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  • Reply 33 of 55
    mac_128mac_128 Posts: 3,449member
    fallenjt wrote: »
    Something these guys still get wrong: making smartwatch look like a traditional watch; smartwatch is no longer regular watch or a timepiece only but a real computer on your wrist or at least a multifunctional tracking device, communicator and music player.... Therefore, if you try to make the watch look like the traditional watch, you do it wrong. Apple figured it out and did it right in the first time...Android watches? None of them.

    So why then even offer a traditional round watch face at all? That's just tradition of how we kept track of time before the digital era. Nothing is easier than wondering what time it is and having a display tell you exactly using numbers, without having to look for hand positions as they relate to a round representation of time inside a square case.

    And since when has any Android licensee gotten anything right, much less the first time out of the box?
  • Reply 34 of 55
    gatorguygatorguy Posts: 20,894member
    rogifan wrote: »
    I'm kind of surprised that so many people are surprised Apple didn't go the traditional route. Honestly I think what Apple has done is much braver. Huawei and others are basically saying no one will wear a smart watch if it doesn't mimic a traditional watch.
    You're a little off-base I think. The very first Android Wear watch was rectangular, not round, and came out months before the Apple Watch was even revealed late last year. Was it brave of them too? Not IMHO. Simply a design choice. There's room for lots of different ones.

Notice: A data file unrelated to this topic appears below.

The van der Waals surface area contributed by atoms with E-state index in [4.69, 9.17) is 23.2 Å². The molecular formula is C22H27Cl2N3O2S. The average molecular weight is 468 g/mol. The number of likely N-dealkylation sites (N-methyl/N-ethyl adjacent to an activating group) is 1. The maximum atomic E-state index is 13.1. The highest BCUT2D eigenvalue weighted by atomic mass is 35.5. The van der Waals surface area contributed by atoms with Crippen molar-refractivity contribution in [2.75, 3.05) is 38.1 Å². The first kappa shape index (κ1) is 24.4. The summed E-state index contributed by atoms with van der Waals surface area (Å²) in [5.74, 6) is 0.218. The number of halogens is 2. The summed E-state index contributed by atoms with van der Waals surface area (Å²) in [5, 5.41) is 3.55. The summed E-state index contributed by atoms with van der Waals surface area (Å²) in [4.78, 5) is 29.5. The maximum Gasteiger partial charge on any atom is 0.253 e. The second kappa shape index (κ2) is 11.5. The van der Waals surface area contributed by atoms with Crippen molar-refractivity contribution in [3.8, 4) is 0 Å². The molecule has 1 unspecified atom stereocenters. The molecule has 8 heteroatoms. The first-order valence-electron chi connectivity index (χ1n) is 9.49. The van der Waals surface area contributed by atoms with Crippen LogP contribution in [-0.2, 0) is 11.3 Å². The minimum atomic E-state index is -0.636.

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  • Reply 35 of 55
    gatorguygatorguy Posts: 20,894member
    gatorguy wrote: »
    The components just won't be that expensive at scale.
    Geez, I had no idea how accurate that statement was when I made it. Some of the hardware must be ridiculously cheap already. A "smartwatch" for less than $40?? :err:
    http://www.ebay.com/itm/like/321807116965?ul_noapp=true&chn=ps&lpid=82
    http://goo.gl/m7NHJt

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  • Reply 36 of 55
    tmaytmay Posts: 3,832member
    Quote:

    Originally Posted by Gatorguy View Post





    Geez, I had no idea how accurate that statement was when I made it. Some of the hardware must be ridiculously cheap already. A "smartwatch" for less than $40?? image

    http://www.ebay.com/itm/like/321807116965?ul_noapp=true&chn=ps&lpid=82

    http://goo.gl/m7NHJt




    I'm thinking that the race to the bottom starts with that watch, assuming it actually has a decent build.

  • Reply 37 of 55
    mac_128mac_128 Posts: 3,449member
    gatorguy wrote: »
    You're a little off-base I think. The very first Android Wear watch was rectangular, not round, and came out months before the Apple Watch was even revealed late last year. Was it brave of them too? Not IMHO. Simply a design choice.]

    I would go so far as to say the digital "smart" watch has been traditionally square from the beginning, starting with the first LED watches in the 70s. Who knows why. Since then square has typicaly been associated with digital and smart watches, and has also taken on a bit of a tech-geek reputation. Apple pretty much went down the path most travelled as far as the square shape. And it that sense it was brave considering how most square digital watches have been perceived in pop culture.

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  • Reply 38 of 55
    foggyhillfoggyhill Posts: 4,767member
    Quote:
    Originally Posted by Suddenly Newton View Post